Ford sued over false Fusion Hybrid and C-Max Hybrid mpg estimates
Pennsylvania owners of Ford’s 2013 Fusion and C-Max Hybrids claim that their hybrid vehicles provide considerably less fuel economy than the advertised 47 mpg, according to a complaint filed Tuesday in U.S. District Court in Philadelphia. The owners also allege that Ford inaccurately represented the vehicles by incorrectly claiming that they outperformed competing hybrid models.
“Plaintiffs are some of the tens of thousands of consumers who purchased a Fusion Hybrid or C-Max Hybrid, only to be stuck with under-performing, less valuable vehicles that inflict higher fuel costs on their owners,” according to the complaint.
Plaintiffs cite a December study by Consumer Reports that criticized Ford’s official fuel efficiency ratings. In fact, the consumer watchdog’s test found that Fusion and C-Max models fell 17 percent to 21 percent shy of the promised 47 mpg.
According to Consumer Reports, Ford’s misleading fuel efficiency claims are the worst in the industry.
“In our tests, the Fusion Hybrid delivered 39 mpg overall and 35 and 41 in city and highway conditions, respectively,” said the magazine. “For the C-Max Hybrid, we got 37 mpg overall, with 35 and 38 for city and highway. These two vehicles have the largest discrepancy between our overall-mpg results and the estimates published by the EPA that we’ve seen among any current models.”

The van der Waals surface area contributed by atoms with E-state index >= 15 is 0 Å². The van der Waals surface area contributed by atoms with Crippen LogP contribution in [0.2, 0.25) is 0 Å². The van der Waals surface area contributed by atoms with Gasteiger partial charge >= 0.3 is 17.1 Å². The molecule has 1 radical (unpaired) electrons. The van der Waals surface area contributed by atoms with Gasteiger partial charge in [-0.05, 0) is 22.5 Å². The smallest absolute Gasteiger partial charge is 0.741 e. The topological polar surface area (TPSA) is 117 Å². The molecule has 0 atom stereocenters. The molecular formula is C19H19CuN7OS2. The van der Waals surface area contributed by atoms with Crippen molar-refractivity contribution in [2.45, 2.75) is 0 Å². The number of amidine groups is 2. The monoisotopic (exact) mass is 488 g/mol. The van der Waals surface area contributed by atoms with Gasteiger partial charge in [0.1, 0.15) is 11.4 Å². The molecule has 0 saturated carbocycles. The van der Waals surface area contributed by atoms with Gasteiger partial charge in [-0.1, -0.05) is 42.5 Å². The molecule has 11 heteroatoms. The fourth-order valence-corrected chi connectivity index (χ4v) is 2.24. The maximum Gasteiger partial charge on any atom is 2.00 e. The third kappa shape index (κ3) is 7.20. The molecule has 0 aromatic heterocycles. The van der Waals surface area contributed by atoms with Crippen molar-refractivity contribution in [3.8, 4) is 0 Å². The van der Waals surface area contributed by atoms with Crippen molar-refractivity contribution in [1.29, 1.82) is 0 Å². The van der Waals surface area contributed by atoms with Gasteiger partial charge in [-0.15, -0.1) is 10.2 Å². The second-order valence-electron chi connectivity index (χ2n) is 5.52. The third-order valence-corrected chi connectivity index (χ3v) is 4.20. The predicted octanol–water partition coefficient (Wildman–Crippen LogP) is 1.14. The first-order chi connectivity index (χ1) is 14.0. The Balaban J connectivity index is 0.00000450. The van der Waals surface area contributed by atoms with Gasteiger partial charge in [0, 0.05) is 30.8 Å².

Complainants also reference estimates submitted by Ford owners to a fuel economy tracking website, which averaged 38.5 mpg. The 10-mpg difference equates to roughly $1,800 in additional fuel costs over five years, according to the complaint.
Additionally, the lawsuit takes issue with the method in which Ford mpg testing procedures. Known as “driveability” testing, Ford uses real-world simulations to estimate fuel economy ratings. The EPA is reportedly investigating Ford’s testing system to ensure compliance with federal standards.
A similar EPA investigation conducted last year found that Hyundai and Kia falsified mpg claims. The government agency concluded that 13 Hyundai and Kia models failed to meet their advertised fuel-economy ratings. The agency’s findings resulted in a lawsuit filed by Consumer Watchdog seeking unspecified damages and a separate class action lawsuit asking for $775 million in damages.
The current Ford lawsuit seeks at least $5 million in damages, accuses Ford of fraud and violating Pennsylvania’s unfair-trade practices and consumer protection laws.
Ford has not officially commented on the lawsuit, but did issue the following statement to Bloomberg News: “Ford’s fuel economy labels are generated in accordance with EPA procedures and protocols.”
Stay tuned for more information regarding this developing lawsuit, including an official response from Ford.